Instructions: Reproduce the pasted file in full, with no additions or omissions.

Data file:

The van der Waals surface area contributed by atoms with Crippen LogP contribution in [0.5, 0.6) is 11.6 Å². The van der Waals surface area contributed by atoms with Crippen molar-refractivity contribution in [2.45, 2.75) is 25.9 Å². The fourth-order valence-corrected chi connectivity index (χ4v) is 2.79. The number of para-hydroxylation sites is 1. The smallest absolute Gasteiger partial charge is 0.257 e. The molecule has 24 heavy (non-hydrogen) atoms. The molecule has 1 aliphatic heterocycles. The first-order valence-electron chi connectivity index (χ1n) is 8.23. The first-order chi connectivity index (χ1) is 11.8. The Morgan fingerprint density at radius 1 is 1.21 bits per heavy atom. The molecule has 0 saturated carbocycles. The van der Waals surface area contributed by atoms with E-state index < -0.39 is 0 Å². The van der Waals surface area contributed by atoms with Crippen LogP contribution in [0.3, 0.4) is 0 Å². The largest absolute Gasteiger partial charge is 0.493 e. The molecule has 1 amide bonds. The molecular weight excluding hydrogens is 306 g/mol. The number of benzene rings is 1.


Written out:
The van der Waals surface area contributed by atoms with Crippen LogP contribution in [0.5, 0.6) is 11.6 Å². The van der Waals surface area contributed by atoms with Crippen molar-refractivity contribution in [2.45, 2.75) is 25.9 Å². The fourth-order valence-corrected chi connectivity index (χ4v) is 2.79. The number of para-hydroxylation sites is 1. The smallest absolute Gasteiger partial charge is 0.257 e. The molecule has 24 heavy (non-hydrogen) atoms. The molecule has 1 aliphatic heterocycles. The first-order valence-electron chi connectivity index (χ1n) is 8.23. The first-order chi connectivity index (χ1) is 11.8. The Morgan fingerprint density at radius 1 is 1.21 bits per heavy atom. The molecule has 0 saturated carbocycles. The van der Waals surface area contributed by atoms with E-state index < -0.39 is 0 Å². The van der Waals surface area contributed by atoms with Crippen LogP contribution in [0.3, 0.4) is 0 Å². The largest absolute Gasteiger partial charge is 0.493 e. The molecule has 1 amide bonds. The molecular weight excluding hydrogens is 306 g/mol. The number of benzene rings is 1.